To overcome these challenges, the 2018 United Nations Report calls for immediate and accelerated action by national governments and stakeholders at all levels. Development partners and businesses need to divert from business-as-usual practices, which requires comprehensive, structural changes, spanning from formal institutional apparatuses to corporate practices, and individual actions. Similarly, Bertelsmann Stiftung and the Sustainable Development Solutions Network (SDSN) stress that “achieving the SDGs will require deep transformations of education systems, healthcare, energy use, land use, urban planning, and deployment of information technologies. These transformations require strong government leadership working in partnership with business and civil society. Integrating the SDGs by 2030 into national strategies, budgets, audits, procurement policies, regulatory and human resource management, and other dimensions of public policy poses major challenges for developed and developing countries alike… Success will require massive innovation, learning, and sharing of best practices within and among countries.”
To contribute to this broad debate, this essay emphasises a few specific points that require urgent attention. First, since international organisations, national governments, and development partners have embraced the integration of SDGs 2030 into national policies, strategies, guidelines, and action plans, close attention should be paid to the inclusion of culture into these guiding documents for national development. This is to maintain cultural and social inclusiveness, in which individuals across the spectrum of society, regardless of their religious, social, economic, and gender status, have equal rights and opportunities to receive equal benefits from public policies that aim to improve livelihoods and the well-being of the population.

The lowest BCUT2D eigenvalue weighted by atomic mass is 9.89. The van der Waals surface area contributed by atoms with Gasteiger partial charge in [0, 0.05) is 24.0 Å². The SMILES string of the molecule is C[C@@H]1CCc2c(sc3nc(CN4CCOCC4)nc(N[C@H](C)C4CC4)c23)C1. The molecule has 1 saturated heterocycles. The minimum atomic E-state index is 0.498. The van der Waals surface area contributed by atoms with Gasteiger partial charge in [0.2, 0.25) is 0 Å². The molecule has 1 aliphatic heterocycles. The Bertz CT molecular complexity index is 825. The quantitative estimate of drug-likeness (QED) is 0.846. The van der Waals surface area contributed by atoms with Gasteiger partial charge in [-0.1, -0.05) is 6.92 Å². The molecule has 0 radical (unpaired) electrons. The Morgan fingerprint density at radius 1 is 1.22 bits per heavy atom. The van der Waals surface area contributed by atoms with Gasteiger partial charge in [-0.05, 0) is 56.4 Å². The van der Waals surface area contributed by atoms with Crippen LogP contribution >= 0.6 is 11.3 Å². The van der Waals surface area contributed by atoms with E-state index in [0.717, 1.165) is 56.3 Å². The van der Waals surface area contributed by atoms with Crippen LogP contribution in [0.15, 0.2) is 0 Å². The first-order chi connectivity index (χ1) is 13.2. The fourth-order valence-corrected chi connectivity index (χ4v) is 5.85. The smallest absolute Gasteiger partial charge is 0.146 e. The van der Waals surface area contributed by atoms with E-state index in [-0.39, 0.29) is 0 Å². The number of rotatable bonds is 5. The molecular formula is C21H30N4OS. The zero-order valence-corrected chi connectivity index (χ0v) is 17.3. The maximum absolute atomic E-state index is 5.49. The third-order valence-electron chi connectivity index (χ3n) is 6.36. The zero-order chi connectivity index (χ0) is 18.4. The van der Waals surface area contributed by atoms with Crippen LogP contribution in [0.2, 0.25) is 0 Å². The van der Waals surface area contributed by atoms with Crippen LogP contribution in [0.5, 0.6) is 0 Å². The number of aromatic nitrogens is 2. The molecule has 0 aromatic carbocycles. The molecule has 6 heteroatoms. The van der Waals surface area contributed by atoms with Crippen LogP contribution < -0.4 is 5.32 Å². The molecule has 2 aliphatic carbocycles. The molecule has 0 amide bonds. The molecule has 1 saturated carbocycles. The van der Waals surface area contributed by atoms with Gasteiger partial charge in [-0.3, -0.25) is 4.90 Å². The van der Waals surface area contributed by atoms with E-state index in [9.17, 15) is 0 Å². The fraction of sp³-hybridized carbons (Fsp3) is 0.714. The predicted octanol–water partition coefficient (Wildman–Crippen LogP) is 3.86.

Second, evidence-based policy making should be promoted. Trustworthy, scientific, technical, and non- politicised research — collaborative and transparent in the design and data collection process — is essential for building mutual trust in negotiations and collaboration among stakeholders ranging from civil society, international and national environmental non-government organisations (NGOs), the private sector, and national governments, to participate in the research process, policy formulation, and implementation. The conciseness, clarity, and completeness of research reports supports decision- makers by facilitating a more robust discussion and decision-making processes. Global data management systems, which aim to ensure reliable, timely, accessible, cohesive, and coherent data between countries, should be in place.
The next proposed intervention is to change individual actions towards sustainable practices. Sustainable development is about balancing economics, society, and the environment. From the start of the industrial revolution in the mid-19th century, human activities, i.e. fossil fuel burning, deforestation, agriculture, and industrial production, have led to an exponential increase in the concentration of greenhouse gases in the atmosphere, which has given rise to global warming and climate change. Since the adoption of the United Nations Framework Convention on Climate Change (UNFCCC) in 1993, world leaders have committed to keeping this century’s global temperature rise well below two degrees Celsius above pre-industrial levels. Progress made by all countries is slow, and the set target may not be achieved. Similar to greenhouse gas emissions, over the last 40 years the world has lost half of its wildlife across land, river, and seas because of human activities, whether for meat consumption or from destructions of their habitats. Threats and challenges from climate change, air and water pollution, biodiversity loss, and land degradation are real, and they can jeopardise our paths towards sustainable development, or even human civilisation and existence. It is time, if not too late, for all national governments and individual persons to be more proactive towards adopting and applying measures that contribute to sustainable consumption and production. This definitely requires strong political will, commitment, and leadership.